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Professional treatment (not primary care provider). Three of the twelve participants
mentioned wanting to get professional treatment for their depression in the form of counseling or
therapy.
Grief Counseling. It did. Yep. It helped. It helped. It helped a whole lot. It was
just that every year when that month comes around it seems like I go try to go
into it, depression, again. Ido counseling with my Pastor too. (F, 55-59, 15-19)
Oh, therapy. I don't believe in prescription drugs. (F, 35-39, 5-9)
I get counseling and stuff. And just talking to people and opening up instead of
closing down and stuff. Just trying to talk to somebody about it. And it helps
me... Breathe and stuff. I try to breathe. (F, 45-49, 10-14)
Opposition to medications. Two participants expressed a strong opposition to medications
for depression, both had first-hand experience with anti-depressants but either had their provider
take them off the medication or expressed concerns about their current medication regime.
I wish I didn't have to take all these pills. And like before. I was taking the wrong
kind of medications for my depression. I would sit there and count my pills I don't
know how many times. Cause I don't know, that particular pill seemed to be
affecting my way of thinking. Because it was interfering with concentration. (F, 55-
59, 15-19)
I just had him take me of my medication because I'm better without the medication.
(F, 50-54, 5-9)
These findings suggest that some participants experiencing a new episode of depression do not
want to be treated in primary care settings for their depression, which can be problematic for
interventions in these settings.
Primary care/medication. Not all participants interviewed were opposed to their primary
care provider providing depression treatment or to taking medications for their symptoms. When
asked about her treatment preference, one female participant expressed, I would love for him
(primary care physician) to treat it. That would not be a problem. Another could not see why a
medical doctor would not be responsible for mental health care.
I don't think you separate them. I've often thought that it is ridiculous that you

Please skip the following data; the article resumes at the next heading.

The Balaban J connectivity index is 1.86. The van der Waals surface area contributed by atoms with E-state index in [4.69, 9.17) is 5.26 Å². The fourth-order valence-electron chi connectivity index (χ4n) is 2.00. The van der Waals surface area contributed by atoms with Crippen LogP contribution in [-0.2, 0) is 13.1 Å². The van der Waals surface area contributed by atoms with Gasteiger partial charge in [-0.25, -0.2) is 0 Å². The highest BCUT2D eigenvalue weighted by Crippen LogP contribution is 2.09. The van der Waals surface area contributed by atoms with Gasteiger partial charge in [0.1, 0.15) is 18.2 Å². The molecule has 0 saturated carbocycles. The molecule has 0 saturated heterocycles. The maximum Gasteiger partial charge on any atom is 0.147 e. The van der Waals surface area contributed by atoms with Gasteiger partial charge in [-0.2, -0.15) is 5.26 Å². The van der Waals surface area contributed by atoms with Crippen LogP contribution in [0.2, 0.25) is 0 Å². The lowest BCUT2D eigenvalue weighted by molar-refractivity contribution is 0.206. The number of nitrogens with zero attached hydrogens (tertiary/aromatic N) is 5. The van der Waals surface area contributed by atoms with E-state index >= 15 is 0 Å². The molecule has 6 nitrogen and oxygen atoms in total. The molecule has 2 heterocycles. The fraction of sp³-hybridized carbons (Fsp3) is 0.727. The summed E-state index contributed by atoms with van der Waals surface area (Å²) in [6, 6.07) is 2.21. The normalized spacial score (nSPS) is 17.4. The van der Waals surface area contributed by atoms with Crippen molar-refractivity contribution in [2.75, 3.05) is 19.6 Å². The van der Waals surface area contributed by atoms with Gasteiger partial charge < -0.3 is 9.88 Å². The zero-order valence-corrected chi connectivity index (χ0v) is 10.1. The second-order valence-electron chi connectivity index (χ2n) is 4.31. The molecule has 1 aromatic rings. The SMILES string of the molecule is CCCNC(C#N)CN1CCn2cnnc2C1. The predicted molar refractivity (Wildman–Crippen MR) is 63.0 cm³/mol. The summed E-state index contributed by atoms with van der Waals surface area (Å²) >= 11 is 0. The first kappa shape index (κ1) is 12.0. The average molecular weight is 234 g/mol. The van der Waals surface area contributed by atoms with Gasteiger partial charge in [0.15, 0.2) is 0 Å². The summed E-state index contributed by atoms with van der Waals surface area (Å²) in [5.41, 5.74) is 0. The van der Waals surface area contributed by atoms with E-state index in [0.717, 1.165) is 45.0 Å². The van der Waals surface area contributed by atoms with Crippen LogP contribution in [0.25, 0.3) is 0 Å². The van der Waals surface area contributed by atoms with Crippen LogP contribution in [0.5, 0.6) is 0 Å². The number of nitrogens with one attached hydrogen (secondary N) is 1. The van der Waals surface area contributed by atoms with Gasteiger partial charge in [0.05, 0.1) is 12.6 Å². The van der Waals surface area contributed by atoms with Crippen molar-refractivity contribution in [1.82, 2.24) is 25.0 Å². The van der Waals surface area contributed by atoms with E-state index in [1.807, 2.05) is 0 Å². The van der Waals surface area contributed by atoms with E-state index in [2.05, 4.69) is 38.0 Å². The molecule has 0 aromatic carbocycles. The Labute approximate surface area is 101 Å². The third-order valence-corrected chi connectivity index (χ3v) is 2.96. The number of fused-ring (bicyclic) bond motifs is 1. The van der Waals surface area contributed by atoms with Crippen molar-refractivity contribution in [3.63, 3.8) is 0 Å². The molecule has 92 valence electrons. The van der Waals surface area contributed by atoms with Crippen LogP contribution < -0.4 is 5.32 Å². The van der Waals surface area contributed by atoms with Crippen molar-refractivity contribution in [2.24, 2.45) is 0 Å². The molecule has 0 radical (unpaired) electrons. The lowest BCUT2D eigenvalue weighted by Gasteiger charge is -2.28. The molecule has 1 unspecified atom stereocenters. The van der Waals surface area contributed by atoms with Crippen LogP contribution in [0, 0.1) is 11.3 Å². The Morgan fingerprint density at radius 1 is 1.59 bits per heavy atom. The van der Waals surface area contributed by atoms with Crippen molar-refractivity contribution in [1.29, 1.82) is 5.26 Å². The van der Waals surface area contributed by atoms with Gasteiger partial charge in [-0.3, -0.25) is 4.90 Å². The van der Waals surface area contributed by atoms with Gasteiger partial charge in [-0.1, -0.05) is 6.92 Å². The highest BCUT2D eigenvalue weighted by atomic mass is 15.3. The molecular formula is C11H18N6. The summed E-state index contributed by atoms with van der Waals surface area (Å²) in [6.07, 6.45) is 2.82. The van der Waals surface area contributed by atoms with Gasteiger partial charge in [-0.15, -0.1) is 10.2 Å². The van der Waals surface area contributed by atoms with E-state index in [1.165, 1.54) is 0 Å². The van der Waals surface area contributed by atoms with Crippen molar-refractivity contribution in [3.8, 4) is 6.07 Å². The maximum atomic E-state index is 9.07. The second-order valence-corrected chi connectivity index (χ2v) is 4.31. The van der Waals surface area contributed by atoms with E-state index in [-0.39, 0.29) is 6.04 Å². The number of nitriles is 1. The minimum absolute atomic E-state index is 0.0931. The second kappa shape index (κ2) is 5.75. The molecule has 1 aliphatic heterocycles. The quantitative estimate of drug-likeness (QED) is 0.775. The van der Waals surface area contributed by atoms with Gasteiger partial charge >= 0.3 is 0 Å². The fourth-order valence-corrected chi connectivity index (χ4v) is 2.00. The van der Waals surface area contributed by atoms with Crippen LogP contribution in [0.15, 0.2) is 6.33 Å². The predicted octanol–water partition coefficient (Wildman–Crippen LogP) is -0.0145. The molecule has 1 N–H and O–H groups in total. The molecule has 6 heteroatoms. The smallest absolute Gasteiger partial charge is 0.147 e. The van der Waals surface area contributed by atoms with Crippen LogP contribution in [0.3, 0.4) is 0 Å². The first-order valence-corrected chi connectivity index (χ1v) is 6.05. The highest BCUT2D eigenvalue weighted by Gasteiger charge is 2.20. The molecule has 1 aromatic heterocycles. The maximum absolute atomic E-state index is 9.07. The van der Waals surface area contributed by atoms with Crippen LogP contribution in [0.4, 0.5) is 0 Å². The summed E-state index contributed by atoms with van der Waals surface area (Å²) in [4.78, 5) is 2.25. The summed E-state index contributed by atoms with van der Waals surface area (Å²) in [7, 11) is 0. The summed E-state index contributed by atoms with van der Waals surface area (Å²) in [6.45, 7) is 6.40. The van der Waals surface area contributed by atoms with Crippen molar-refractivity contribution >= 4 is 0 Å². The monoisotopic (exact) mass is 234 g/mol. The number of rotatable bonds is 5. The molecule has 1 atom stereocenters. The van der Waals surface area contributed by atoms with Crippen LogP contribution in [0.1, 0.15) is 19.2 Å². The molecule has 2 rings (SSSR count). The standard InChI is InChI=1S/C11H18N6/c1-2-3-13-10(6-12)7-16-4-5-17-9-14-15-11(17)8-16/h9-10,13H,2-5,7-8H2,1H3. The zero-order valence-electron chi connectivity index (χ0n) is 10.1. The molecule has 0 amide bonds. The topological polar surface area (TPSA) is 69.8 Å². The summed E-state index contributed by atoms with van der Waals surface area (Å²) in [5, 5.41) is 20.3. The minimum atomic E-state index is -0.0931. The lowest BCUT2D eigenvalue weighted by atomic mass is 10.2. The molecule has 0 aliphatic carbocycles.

have to see a therapist aside from your medical doctor. I think medical doctors in
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Full Text

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A thesis submitted to the Faculty of the Graduate School of the University of Colorado in partial fulfillment of the requirements for the degree of Doctor of Philosophy Health and Behavioral Sciences 2015 08 Fall : THE ROLE OF COMPETING ILLNESS IN DEPRESSION SYMPTOM IMPROVEMENT By ERNESTO ANDRES MORALEZ B.H.C.S., New Mexico State University 2007 M.P.H., New Mexico State University 2009

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ii This thesis for the Doctor of Philosophy degree by Ernesto Andres Moralez has been approved for the Health and Behavioral Science Program by Karen Lutfey, Chair Debbi Main, Advisor Elizabeth A. Bayliss Robert D. Keeley Jini Puma Date July 24, 2015

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iii Moralez, Ernesto, Andres ( Ph.D., Health and Behavioral Sciences ) Depression Treatment for Complex Patients in Primary Care: The Role of Illness Severity in Depression Symptom Improvement Thesis directed by Professor Debbi Main ABSTRACT Background: Growing evidence shows the co e xistence of physical chronic illnesses and mental health disorders like depression can confound and hinder physical symptom improvement and depression treatment Objectives: The purpose of this mixed methods study was examine the potential relationship between coexisting illness severity and change in depression over time ; and to identify contextual factors that influence beliefs, attitudes, and treatment preferences for depression and coexisting illness care for primary care patients experiencing a new episode of depression. Participants and Setting: 168 primary care patients experiencing a new episode of depression recruited from a primary care network in Denver, Colorado. Nineteen participants were interviewed for the qualitative portion of the stud y. Measures: Patient Health Questionnaire 9 (PHQ 9) to measure depression and the Cumulative Illness Rating Scale (CIRS) to measure illness severity Results: H ierarchical L inear M odeling analyses reveled CIRS was not a statistically significant pred ictor of change in depression over time give t he estimated variance components for the PHQ 9 reliabilities were low (Intercept = 0.42; Time S lope = 0.054) Participants described a variety of causes for their depression including coexisting illnesses as well as describing coexisting illness as a competing demand to seeking mental health care. Additionally, i n spite of a new diagnosis of depression, participants for the most part continued to focus on physical ailments and controlling existing chronic dis ease